Apparently, an interview (with a Japanese scholar, Watanabe, also the name of some famous mag wheels!!) where Foucault talks about being a (Nietzschean) thinker of the event in terms of theatre has not been translated into English. It has been translated into Spanish and I have been communicating with a fellow from Mexico on the Foucualt email list about it. Apprently Foucault talks about the event in terms of ‘scenes’!!!! I need to somehow get this article (#234 of the dits er e’crits), it is entitled “La scÃ¨ne de la philosophie” (1978) DE III pp 571-595. It does not really surprise me that such an apparently crucial interview where Foucault talks about the ‘event’ has not been translated into English as most of the work of self-identifying Foucault scholars that I have read doesn’t talk about the ‘event’ at all.
Diss: over 41,000 words done.
I have just finished writing a tricky bit where I introduce the connections between Foucault’s eventalization, Latour’s ANT fieldwork, and Deleuze’s conception of the event, and if this works it will feel like a bloody miracle. It is constructed across my reading of about a dozen key texts and two dozen others. My arguments are initially constructed like how race car engineers build top fuel dragsters. They are forever on the edge of letting go. Top fuelers and nitro funny cars are adventures of calculated destruction. How much explosion can I get away with? But they only have to ‘win’. Scholars don’t really win or lose and they are meant to build the equivalent of Volvo arguments: “They’re boxy but they’re good.” I’ve got nothing against Volvo-arguments. (Except I’d call them Ovlovs, because that is what they are called in Street Machine.) Can you have a nitro funny car Ovlov? The Swedes probably do. The arguments will become less ‘grenade’ and more ‘sound’ the more I rewrite them, of this I am confident.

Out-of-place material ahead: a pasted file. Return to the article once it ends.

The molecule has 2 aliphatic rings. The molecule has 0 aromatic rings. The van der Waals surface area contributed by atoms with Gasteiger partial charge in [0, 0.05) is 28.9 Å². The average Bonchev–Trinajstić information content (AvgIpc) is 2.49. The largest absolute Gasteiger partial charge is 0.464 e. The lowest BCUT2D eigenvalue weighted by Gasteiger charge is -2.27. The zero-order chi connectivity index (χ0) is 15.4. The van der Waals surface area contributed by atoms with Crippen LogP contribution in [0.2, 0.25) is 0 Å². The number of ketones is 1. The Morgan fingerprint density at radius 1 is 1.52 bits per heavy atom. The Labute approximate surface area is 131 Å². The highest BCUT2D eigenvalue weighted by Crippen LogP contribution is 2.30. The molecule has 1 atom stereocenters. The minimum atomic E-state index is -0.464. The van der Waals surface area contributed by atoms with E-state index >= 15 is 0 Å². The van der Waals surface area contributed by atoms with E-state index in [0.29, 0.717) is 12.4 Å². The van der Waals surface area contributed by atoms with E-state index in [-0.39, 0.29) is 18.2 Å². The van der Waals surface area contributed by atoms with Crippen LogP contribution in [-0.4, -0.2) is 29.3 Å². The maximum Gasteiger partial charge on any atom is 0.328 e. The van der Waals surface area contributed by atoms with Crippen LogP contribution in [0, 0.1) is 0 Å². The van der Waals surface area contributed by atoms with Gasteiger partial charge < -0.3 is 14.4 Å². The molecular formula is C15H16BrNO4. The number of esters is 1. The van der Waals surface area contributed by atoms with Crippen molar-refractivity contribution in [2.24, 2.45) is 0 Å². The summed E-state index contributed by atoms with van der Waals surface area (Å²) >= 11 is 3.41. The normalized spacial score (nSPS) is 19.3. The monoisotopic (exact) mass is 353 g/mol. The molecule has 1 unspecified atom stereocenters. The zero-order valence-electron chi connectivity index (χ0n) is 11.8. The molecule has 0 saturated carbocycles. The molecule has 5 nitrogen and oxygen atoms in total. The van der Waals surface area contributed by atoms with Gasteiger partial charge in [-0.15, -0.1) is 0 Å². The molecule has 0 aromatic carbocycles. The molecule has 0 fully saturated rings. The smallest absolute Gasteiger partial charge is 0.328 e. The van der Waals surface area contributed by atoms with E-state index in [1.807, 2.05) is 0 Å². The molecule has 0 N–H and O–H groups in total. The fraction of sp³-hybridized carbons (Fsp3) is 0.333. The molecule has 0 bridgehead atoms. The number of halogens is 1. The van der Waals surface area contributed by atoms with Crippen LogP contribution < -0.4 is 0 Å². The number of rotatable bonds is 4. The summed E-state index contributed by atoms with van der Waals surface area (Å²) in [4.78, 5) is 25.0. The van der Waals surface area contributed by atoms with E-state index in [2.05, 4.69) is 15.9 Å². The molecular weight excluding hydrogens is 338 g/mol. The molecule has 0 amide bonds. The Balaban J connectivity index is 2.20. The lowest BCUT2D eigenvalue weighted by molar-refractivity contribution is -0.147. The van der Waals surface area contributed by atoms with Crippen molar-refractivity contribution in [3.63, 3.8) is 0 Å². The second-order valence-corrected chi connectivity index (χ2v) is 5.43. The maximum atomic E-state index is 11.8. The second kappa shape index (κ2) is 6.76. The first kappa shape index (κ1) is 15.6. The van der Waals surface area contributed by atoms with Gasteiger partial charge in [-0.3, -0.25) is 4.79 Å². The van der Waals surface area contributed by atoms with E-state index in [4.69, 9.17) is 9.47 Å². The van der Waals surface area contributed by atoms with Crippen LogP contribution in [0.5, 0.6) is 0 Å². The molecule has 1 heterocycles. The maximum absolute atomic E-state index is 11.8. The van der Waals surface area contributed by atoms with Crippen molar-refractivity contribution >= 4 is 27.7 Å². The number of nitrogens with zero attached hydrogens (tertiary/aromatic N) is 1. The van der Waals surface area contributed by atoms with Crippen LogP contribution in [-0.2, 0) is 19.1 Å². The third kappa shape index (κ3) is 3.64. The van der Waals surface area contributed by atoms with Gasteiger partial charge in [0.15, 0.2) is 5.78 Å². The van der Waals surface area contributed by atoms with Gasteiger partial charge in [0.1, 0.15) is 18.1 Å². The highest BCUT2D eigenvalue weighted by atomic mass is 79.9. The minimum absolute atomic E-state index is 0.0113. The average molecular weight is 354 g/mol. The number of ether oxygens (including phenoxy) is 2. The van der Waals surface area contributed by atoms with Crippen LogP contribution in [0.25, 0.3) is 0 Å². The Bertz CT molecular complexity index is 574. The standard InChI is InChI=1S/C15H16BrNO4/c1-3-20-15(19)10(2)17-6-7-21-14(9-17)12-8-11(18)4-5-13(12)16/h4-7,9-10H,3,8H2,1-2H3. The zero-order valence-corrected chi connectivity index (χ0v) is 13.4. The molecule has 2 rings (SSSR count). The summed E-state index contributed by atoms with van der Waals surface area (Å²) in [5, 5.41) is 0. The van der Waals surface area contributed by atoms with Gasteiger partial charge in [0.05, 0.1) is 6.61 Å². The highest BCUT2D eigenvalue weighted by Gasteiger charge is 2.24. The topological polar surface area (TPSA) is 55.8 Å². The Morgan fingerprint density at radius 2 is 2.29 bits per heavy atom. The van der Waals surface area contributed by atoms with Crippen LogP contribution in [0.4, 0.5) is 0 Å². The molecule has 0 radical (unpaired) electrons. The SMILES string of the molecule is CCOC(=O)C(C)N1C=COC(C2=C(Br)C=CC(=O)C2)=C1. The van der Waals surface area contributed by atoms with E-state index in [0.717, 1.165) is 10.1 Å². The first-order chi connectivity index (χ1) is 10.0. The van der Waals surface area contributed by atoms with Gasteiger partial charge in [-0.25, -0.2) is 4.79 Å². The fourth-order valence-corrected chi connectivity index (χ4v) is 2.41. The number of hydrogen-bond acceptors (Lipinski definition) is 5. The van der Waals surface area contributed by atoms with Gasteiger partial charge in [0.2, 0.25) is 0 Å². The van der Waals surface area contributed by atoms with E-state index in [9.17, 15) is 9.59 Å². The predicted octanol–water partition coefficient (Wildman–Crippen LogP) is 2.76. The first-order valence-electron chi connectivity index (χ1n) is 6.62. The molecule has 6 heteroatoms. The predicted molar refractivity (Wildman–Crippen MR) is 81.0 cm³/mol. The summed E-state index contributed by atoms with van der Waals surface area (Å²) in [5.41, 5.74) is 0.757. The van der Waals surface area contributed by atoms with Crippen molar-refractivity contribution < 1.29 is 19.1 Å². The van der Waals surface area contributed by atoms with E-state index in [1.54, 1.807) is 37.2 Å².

EDIT: 2am update. Over 42,000. I am killing this shit!!! Absolute murder. (I’m sorry, did I take Massumi to heart when he wrote about resuscitating the philosophical underpinnings of Foucault’s Archeology of Knowledge?)
Having an iPod dance every 20 minutes (or every paragraph of written text, whichever comes first) is extremely important at this time of the day (or morning or night, or night-morning, but watch that cause it sounds like a Russian scifi-vampire flick). iPods are teh awesomest for listening to loud music loud at condensed 2am moments of insane will-to-phd. Yeah, and then dancing… s-l-o-w… a-nd-jer-ky…andfast…and…aw–ay…and…
KKD mofos mofos!